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All the normal girls hung on 

At the dawn of the 21st century it seemed as though Robert Downey Jr. would be remembered as a cautionary example, just another instance of immense talent needlessly squandered due to an inability to cope. As 2006 looms, however, Downey is at the top of his game. His refined performance in George Clooney's Good Night, and Good Luck stands out among a uniformly stellar ensemble, and in the cunningly fun noir KissKiss, Bang Bang, Downey plays Harry, a East Coast gunsel who stumbles into a West Coast murder investigation and risks his neck to save a skirt called Harmony.

None other than Val Kilmer, another notorious gift-waster, joins Downey for this phoenix-like renaissance... and almost steals Kiss Kiss right out from under Downey's formidable nose. Kilmer finally gets another chance to show off his flair for comedy as Perry, a fabulously droll private detective who acts as Harry's tour guide through the seedy underbelly of Hollywood. How is it possible that these two warhorses look so great after such hard living? Redemption obviously does wonders for the complexion.

Harry is our fast-talking narrator, and he shows us how he wound up in Los Angeles after hiding out from New York's finest in, and then hilariously acing, an audition. Harry is supposed to study Perry's PI ways for his new acting role, but the bodies start piling up and the two men uncover a connection between Perry's case and the assignment that Harry agreed to take on for lost love Harmony (the impressive Michelle Monaghan), because "detective" goes further than "thief" when trying to sweet-talk your childhood crush.

The plot is actually rather arcane and, to be perfectly honest, irrelevant. Kiss Kiss is an excuse to watch virtuoso performers deliver whipsmart lines at a breakneck pace (California, for example, is described as if "someone took America by the East Coast and shook it and all the normal girls hung on"). And writer-director Shane Black divides his dark romp into days using the titles of Raymond Chandler novellas (i.e., "Day 1: Trouble Is My Business"), causing this pulp freak girl to cackle with glee as I tried to guess what the following chapters might be called. It's interactive moviegoing!

Black was once the highest-paid screenwriter around, and his fresh script for the first Lethal Weapon effectively drafted the blueprint for the modern-day buddy movie. Black is keenly aware of what he hath wrought, however, and with Kiss Kiss, his directing debut, he seems to get quite a charge out of taking all the clichés he arguably pioneered and satirizing them with a wrecking ball. Fortunately, so does the audience.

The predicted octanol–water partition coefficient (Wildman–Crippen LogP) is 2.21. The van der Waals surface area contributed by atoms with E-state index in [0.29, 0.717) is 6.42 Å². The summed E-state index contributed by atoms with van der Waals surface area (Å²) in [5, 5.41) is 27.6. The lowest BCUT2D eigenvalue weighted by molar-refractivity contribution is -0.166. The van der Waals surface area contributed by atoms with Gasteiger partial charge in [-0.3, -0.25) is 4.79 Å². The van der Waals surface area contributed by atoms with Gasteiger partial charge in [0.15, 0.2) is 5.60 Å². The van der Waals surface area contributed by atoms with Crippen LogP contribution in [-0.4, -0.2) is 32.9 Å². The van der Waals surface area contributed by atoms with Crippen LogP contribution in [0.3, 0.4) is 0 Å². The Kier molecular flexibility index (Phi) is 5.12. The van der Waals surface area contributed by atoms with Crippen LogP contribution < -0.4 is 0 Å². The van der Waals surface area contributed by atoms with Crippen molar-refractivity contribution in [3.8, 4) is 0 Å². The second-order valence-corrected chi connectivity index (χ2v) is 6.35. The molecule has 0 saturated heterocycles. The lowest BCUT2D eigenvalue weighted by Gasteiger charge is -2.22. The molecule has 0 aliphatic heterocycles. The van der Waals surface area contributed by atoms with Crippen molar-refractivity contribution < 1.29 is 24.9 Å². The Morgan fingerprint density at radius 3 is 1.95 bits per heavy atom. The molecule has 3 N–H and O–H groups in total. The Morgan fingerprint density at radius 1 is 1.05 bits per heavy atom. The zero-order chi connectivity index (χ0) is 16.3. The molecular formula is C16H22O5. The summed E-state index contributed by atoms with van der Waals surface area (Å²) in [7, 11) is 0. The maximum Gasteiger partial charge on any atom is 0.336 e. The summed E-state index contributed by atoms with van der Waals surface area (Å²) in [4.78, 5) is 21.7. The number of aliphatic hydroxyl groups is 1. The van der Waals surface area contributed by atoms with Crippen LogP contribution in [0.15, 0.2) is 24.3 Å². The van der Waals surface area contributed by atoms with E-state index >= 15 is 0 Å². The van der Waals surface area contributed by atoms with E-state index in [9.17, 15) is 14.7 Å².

Unfortunately, though, said audience may have to Netflix this one. As I write this, I have no idea whether Kiss Kiss will last in Rochester theaters beyond one week. For some reason, a quality flick like this opened on just one screen in town, a suburban googolplex where it will most likely flop, thus making way for the juggernaut that is Harry Potter. And this would normally be the part where I would complain about the abundance of venues and the dearth of good movies, but I'm just not in the mood.

The Polish Film Festival, organized by the Skalny Center for Polish and Central European Studies at the University of Rochester, celebrates its 10th anniversary in 2005. The closing night selection is Anya (In and Out of Focus), a lovely documentary by Polish-born filmmaker Marian Marzynski about his daughter Anya. Marzynski will be at the Dryden Theatre to present his film, which was most likely intended as an exhaustive chronicle of one woman's evolution but becomes something else along the way.

Having fled the Warsaw ghetto as a young boy, Marzynski gets a second chance to experience childhood, this time through the eyes of his American-born daughter. He trained a camera on Anya for 25 years or so, and his footage illustrates a sharp and dramatic young lady only occasionally at ease with the fact that her every triumph and misstep is being recorded. Anya's parents learn about America as she does, especially Anya's architect mother Grazyna, whose reticent racism surfaces once Anya's romantic life begins.

Marzynski probably envisioned Anya as a tribute to his daughter, but to watch it you realize that it's also a moving portrait of one girl's unconditional adoration of her father, a man who confuses interest in his daughter's life with the need for compelling cinema. How else to explain the remarkable restraint exhibited by a 14-year-old who merely rolls her eyes and clams up upon being asked the on-camera question, "Do you menstruate?"

Kiss Kiss, Bang Bang (R) is playing at Tinseltown | Anya (In and Out of Focus) is showing Friday, November 18, at the George Eastman House's Dryden Theatre, at 8 p.m.

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